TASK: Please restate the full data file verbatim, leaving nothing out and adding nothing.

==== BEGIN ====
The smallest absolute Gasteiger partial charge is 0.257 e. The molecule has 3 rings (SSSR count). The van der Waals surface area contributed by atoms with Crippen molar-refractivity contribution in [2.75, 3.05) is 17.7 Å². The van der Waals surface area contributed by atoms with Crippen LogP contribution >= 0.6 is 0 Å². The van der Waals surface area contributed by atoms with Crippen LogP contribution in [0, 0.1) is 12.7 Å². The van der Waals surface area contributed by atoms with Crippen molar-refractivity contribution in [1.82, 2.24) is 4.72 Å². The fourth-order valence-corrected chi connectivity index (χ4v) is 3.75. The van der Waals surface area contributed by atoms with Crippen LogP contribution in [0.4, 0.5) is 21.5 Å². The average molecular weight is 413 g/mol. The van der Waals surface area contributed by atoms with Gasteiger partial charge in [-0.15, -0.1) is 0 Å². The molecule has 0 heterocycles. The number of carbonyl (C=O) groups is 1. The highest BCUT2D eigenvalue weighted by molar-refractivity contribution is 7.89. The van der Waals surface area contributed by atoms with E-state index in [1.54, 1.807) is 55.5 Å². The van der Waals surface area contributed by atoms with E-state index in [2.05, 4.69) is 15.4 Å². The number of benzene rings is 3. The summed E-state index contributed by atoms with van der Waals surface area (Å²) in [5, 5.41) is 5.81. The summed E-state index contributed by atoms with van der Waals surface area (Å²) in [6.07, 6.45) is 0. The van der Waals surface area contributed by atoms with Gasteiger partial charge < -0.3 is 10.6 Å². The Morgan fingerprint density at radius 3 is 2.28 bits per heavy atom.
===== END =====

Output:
The smallest absolute Gasteiger partial charge is 0.257 e. The molecule has 3 rings (SSSR count). The van der Waals surface area contributed by atoms with Crippen molar-refractivity contribution in [2.75, 3.05) is 17.7 Å². The van der Waals surface area contributed by atoms with Crippen LogP contribution >= 0.6 is 0 Å². The van der Waals surface area contributed by atoms with Crippen LogP contribution in [0, 0.1) is 12.7 Å². The van der Waals surface area contributed by atoms with Crippen molar-refractivity contribution in [1.82, 2.24) is 4.72 Å². The fourth-order valence-corrected chi connectivity index (χ4v) is 3.75. The van der Waals surface area contributed by atoms with Crippen LogP contribution in [0.4, 0.5) is 21.5 Å². The average molecular weight is 413 g/mol. The van der Waals surface area contributed by atoms with Gasteiger partial charge in [-0.15, -0.1) is 0 Å². The molecule has 0 heterocycles. The number of carbonyl (C=O) groups is 1. The highest BCUT2D eigenvalue weighted by molar-refractivity contribution is 7.89. The van der Waals surface area contributed by atoms with E-state index in [1.54, 1.807) is 55.5 Å². The van der Waals surface area contributed by atoms with E-state index in [2.05, 4.69) is 15.4 Å². The number of benzene rings is 3. The summed E-state index contributed by atoms with van der Waals surface area (Å²) in [5, 5.41) is 5.81. The summed E-state index contributed by atoms with van der Waals surface area (Å²) in [6.07, 6.45) is 0. The van der Waals surface area contributed by atoms with Gasteiger partial charge < -0.3 is 10.6 Å². The Morgan fingerprint density at radius 3 is 2.28 bits per heavy atom.